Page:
According to Al-Khashab, Kellogg Brown Root Services, a subsidiary of Halliburton (Vice President Dick Cheney served on the board of Halliburton between 1995 to 2000), contacted the Al-Daura Oil Refinery. He maintains that the Refinery didn't need Kellogg's help, though, and that there was no direct business contact between them. "So far, everything has been transparent. We have nothing hidden from either side, and we are trying first and foremost to keep it that way. That was one of the points raised by the U.S. administration, that the oil industry should be kept very transparent, and it will then be evident to the Iraqis where the money is going, and that's a good things to start with," he explains.

But Al-Khashab also expresses no illusions about American intentions. "I think U.S. policy, well, I cannot say they have never thought of oil in Iraq." He smiles and continues. "Of course, this is one of the main points. But, according to promises we have received from the U.S. administration, the crude oil is for the Iraqis. So we'll then see how these promises will be implemented in the field," he says.

There's no doubt that everyone, American and Iraqi, wants to keep Iraq's oil industry afloat, and make sure the workers stay happy to keep the oil machine running. According to Al-Khashab, the Refinery was able to produce and sell before and after the war, so they have some income. All employees in the Refinery received their monthly salaries for April through June of 2003 without any delay.

It's a different story for the majority of Iraqi government workers and ordinary citizens. Their offices were destroyed by the U.S. troops. They lost their jobs and no one is giving them unemployment insurance. The U.S. is, however, able to pay US$30 million to informants who provided Americans with the whereabouts of Udei and Qusay Hussein. They are willing to shell out another US$25 million for "Saddam's head". It doesn't seem, however, there's any spare change left for the millions of desperate and unemployed Iraqis.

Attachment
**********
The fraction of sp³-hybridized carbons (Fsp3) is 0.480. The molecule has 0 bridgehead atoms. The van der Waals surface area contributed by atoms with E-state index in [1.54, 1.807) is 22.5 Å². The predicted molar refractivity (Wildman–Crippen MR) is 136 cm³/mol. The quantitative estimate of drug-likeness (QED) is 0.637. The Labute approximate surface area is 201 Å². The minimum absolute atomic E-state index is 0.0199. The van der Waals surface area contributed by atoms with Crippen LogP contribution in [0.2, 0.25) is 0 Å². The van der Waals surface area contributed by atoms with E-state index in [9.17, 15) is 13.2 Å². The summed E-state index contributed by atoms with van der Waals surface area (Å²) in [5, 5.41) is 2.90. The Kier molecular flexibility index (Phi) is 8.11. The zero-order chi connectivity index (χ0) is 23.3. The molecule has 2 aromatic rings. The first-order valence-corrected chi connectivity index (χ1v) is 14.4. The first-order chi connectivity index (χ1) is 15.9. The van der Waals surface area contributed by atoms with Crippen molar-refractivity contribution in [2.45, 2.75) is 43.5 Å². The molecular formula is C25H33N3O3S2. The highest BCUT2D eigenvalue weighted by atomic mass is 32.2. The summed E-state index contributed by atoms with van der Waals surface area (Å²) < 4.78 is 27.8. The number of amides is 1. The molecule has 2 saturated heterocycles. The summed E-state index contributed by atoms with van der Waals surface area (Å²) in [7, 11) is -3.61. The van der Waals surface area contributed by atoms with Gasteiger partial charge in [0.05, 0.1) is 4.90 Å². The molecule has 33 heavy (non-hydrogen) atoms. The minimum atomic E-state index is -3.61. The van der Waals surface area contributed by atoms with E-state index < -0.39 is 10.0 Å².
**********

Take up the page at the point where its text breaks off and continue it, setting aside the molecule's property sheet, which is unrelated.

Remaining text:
According to an unofficial survey, Iraq's unemployment rate since the invasion is up to 90 percent, and those few fortunate who do have jobs and manage to get paid their wages make just around US$20-$30 per month. Any Iraqi who works as a manual laborer on the U.S. base can earn twice that average, but he is considered as a traitor by most.

This doesn't mean that Baghdad doesn't have food or drink, or that no one can afford it. There are plenty of rich Iraqis and foreign businessmen, and they can get anything they want. For less than US$3, you can eat like a king. Many rich people have satellite telephones, imported goods, and satellite TVs (which were banned under Saddam Hussein, but are now freely available after the war). American-made GMC 8-passenger trucks are everywhere. Most poor Iraqis, on the other hand, have had their lives ruined by the war. They have no money, no water and no help. But life still need to go on.

Health Hazards, Water Crisis and Suffering Children
Many Iraqis feel very angry at U.S. troops and U.S. corporations who came "to rebuild Iraq". While they stay in the air-conditioned rooms of the once beautiful "Saddam's palaces," desperate and angry Iraqis rage and swelter outside the fence in up to 120-degree summer heat. There is almost no effort from the American-run Coalition Provisional Authorities (CPA) (the U.S. occupiers' shadow government in Iraq set up after the invasion) to clean up the buildings, remove the wepons (1, 2, 3, 4), or fix the utilities destroyed by the war.